A few months ago my pastor asked me to preach on a Sunday he was away on vacation. I’m not a preacher and knew several others who would’ve been better substitutes. But I also knew the Lord had been sharing with me something I felt would help our congregation, so I said yes.
My message that Sunday wasn’t profound, nor was it anything new. I simply spoke from my heart about what I sensed God was saying to our church and how we needed to adjust some things accordingly. In fact, the main point was something my pastor had been highlighting for years. But weeks later I still heard comments about that Sunday—and not about anything I did. Something resonated with our community of believers. And while I know the Holy Spirit truly moved in people’s hearts that week, I also understand there was a practical element to what went on: They were hearing a new voice.
Most experienced pastors can relate. You preach your heart out every week, faithfully sharing with your congregation what you believe God wants said. Then a guest speaker comes along, delivers almost verbatim what you’ve been saying all along and suddenly everyone’s ears are opened for the first time. You’re grateful for the “new” revelation among your people, but inside there’s a tinge of frustration over why your congregation couldn’t initially grasp your words, no matter how many times they heard them.
That feeling is understandable. It can be deflating to work tirelessly with people only to see someone else swoop in and instigate the change you’ve been pushing for weeks, months or even years. Yet we know just as different parts of the body serve equally important roles, so do the workers in the harvest field of your church. It is up to God whether our assignment for a particular season is to sow seeds, water the soil or bring in the harvest.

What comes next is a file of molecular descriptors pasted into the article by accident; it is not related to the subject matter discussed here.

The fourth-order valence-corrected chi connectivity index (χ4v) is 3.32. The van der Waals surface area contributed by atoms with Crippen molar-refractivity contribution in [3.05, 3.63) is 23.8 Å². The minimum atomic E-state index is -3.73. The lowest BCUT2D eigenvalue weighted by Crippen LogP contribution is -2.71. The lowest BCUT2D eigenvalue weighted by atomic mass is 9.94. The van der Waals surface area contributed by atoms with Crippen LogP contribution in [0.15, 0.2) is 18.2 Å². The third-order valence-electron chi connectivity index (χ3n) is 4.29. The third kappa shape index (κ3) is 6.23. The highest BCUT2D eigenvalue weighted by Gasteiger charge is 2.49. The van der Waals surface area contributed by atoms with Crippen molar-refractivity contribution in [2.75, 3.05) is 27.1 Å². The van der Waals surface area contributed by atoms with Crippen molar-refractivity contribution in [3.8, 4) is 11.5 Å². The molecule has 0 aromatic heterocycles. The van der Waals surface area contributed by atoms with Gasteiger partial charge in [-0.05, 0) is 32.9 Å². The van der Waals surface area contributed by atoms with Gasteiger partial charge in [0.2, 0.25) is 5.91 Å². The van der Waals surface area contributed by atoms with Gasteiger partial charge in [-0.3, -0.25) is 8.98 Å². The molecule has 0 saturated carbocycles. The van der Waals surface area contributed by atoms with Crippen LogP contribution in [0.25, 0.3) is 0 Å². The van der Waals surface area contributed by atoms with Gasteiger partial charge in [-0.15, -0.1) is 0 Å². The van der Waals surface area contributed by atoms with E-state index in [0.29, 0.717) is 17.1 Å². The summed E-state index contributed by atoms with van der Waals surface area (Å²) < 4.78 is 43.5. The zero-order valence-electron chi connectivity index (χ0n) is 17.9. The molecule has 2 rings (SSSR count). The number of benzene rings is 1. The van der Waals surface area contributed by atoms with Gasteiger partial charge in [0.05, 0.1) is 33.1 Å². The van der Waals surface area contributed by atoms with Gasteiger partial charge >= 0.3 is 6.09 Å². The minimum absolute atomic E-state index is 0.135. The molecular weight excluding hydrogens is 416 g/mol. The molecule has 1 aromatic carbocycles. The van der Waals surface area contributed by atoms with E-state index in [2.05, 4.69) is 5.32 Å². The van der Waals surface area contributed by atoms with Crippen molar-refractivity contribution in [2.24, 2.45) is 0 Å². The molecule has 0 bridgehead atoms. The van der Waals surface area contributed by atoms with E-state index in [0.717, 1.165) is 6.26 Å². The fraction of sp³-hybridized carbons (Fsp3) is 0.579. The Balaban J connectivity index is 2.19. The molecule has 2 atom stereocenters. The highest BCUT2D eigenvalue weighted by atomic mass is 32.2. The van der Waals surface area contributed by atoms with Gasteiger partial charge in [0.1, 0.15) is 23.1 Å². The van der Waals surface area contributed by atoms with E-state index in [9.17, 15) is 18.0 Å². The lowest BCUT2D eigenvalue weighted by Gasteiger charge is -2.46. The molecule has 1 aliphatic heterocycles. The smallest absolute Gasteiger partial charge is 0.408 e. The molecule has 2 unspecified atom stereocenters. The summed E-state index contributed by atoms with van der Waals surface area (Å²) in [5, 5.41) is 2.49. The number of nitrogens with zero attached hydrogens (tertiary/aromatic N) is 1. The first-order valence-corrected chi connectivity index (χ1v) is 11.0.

But there’s another factor that can’t be ignored when a congregation seems to be hard of hearing, and it actually has more to do with the pastor than those being led.
I recently bought a high-definition receiver for our home theater. As I explored its different settings while hooked up to our multi-speaker system, I became acutely aware of sounds, dialog and music I’d never heard before in my favorite movies. These things weren’t suddenly added to each DVD. The truth was, I was finally hearing them because I’d expanded the number of sources through which those sounds could be delivered. Essentially, I had gone from a monotone setting to the vibrancy of surround sound.
The church is meant to be surround sound, offering infinitely more than the conventional 7.1-speaker setup. We are an entity that functions best when using multiple outlets to deliver a singular message—or to get technical, the singular voice of God. In a perfectly aligned and calibrated church, adding “speakers” to the system never detracts but simply reinforces and expands what’s already being heard.
Sadly, I know many pastors who believe the exact opposite and refuse to allow other voices to be heard in church for fear their own will be distorted or even muted. It’s time for us as leaders to understand God didn’t design the church for a monotone setting. And if that’s what people in our congregations are currently hearing—if all they hear is our voice week in and week out—it’s time to tweak our system.
Marcus Yoars is the editor of Ministry Today.